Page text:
03/07/2013 08:12 EST | Updated 05/07/2013 05:12 EDT

Turns Out I Love Being a Mother After All

A photo of a Newborn baby boy

In 2005 my life was very different than it is now. A job in advertising afforded me a very indulgent lifestyle and I spent every cent on purses, high heels, and enjoying myself. Having a child was the last thing on my radar.

In fact, from a pretty young age I thought that I didn't want kids. My image of family life was a messy, hectic and overwhelming one and I swore to never find myself in such a situation.

Instead, I planned to live somewhere like Paris, stay very thin and try to cultivate a permanent and irresistible air of mystery.

Life never goes the way we plan it. Today, I have a 10 month old, a husband and a house in Toronto. I've quit advertising, and its lifestyle, and don't have any plans for full time work. For me, falling in love made that mysterious Paris woman seem too aloof. Suddenly having a baby felt not only right, but so much more exciting than anything else I'd envisioned before.

When my son Isaac was born, he was breech. This threw a bit of a wrench into my plan for a doula-guided hypnobirth. That was to be the first of many events where he had pushed me right out of the driver's seat and into the trunk. I was no longer in control.


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My sweet, chubby, sparkly-eyed little boy captivated me from the first moment he looked at me with his hypnotic little gaze. He is adorable, charming and usually the life of the party. He is also wilful and what the books call "a persistent personality." This basically means that he won't do what you want unless he wants to and common parenting tactics are mostly futile.

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None of this would be that big of a deal if he and I were always on the same page; however, we've had some different ideas. I'd take him in the stroller, he'd scream in protest. The car, which for most babies is relaxing, was a torture chamber for him. Naps were met with complete resistance, despite his obvious exhaustion.

Rather than fight him on everything at once, I took a triage approach and made naps the priority. The car and stroller were parked -- literally and figuratively. Staying home all the time was isolating, but I was exhausted most of the time anyway because Isaac wasn't sleeping through the night at all. Any chance of sleeping during the day was minimal -- Isaac's napping was very, very hard won and if he did nap it was too short for me to fall asleep and get any kind of rest. Despite his resistance, he really did need the naps so I spent almost all of my waking time trying to help him to fall asleep. Sitting outside the baby's room day after day, 'shushing' him to sleep with no success, I often felt so helpless; I feared I would fall apart.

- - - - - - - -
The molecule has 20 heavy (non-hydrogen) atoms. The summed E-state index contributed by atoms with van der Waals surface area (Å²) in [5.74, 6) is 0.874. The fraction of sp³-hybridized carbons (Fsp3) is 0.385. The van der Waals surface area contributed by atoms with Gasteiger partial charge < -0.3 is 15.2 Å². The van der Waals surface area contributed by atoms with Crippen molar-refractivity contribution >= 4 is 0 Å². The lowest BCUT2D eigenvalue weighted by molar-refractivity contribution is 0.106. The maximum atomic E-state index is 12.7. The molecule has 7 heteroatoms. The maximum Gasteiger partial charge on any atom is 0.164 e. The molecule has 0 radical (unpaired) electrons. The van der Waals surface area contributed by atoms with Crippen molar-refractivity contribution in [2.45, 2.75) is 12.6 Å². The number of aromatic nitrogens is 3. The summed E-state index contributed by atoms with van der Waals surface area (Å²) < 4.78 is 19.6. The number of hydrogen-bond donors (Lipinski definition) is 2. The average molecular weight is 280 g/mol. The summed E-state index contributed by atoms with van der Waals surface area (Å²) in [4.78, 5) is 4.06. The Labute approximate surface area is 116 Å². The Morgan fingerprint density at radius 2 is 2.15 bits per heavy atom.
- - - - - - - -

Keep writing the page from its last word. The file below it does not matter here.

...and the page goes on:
The problem was, I realized, I didn't have the option of falling apart. I was a mother and I had to keep it together. As I saw it, I had no choice, I had to carry on -- even if carrying on looked exactly like my life looked at that very moment, in that hallway, for the foreseeable future. Who the hell else was going to help this tired baby learn to sleep? Not the two sleep consultants that had been and gone. Not the 'all knowing authors' of the dozen sleep books I'd read. Nope, it was just me and my persistent little baby working it out.

And we have worked it out. Issac sleeps through the night and he also naps twice a day at predictable times. If I didn't know how persistent I was, I'd say it was a miracle.

Sitting in that hallway, on that day and many others, I wished so badly to be free from what I was beginning to call "the naps wars." I wanted to make decisions about how my day would unfold. I felt so guilty for thinking such thoughts and I certainly didn't want to share them with anyone.

As time goes on, I'm discovering that I can miss my freedom so much it takes my breath away, but I can still love my son madly in the same moment. This realization was huge for me. I didn't have to succumb wholly to one side or the other. I could feel, and possibly even speak of negative feelings without questioning if that made me a bad mom or a bad person. By allowing the negative to temper the positive and vice versa, I started to feel my experience as a mother more authentically, without as much guilt or so many caveats.

Today people marvel at what a 'good boy' my son is. It's great to hear, but it also makes me happy to know he doesn't have to be good for me to love being his mom. I know that those darker thoughts and feelings have nothing to do with being a 'good mom' or with loving my child.

Motherhood has been an amazing journey and a very challenging one. I've made it over some hills and I plan to make it over many more. In heels no less.

By Lisa Cunningham

Originally published on The Purple Fig

The Purple Fig is a community where women share personal and relatable stories; no ego, no shame. We're about life, love and all of the stuff that makes us yearn, squirm, and giggle. These stories make up the authentic and intriguing journey of a woman.

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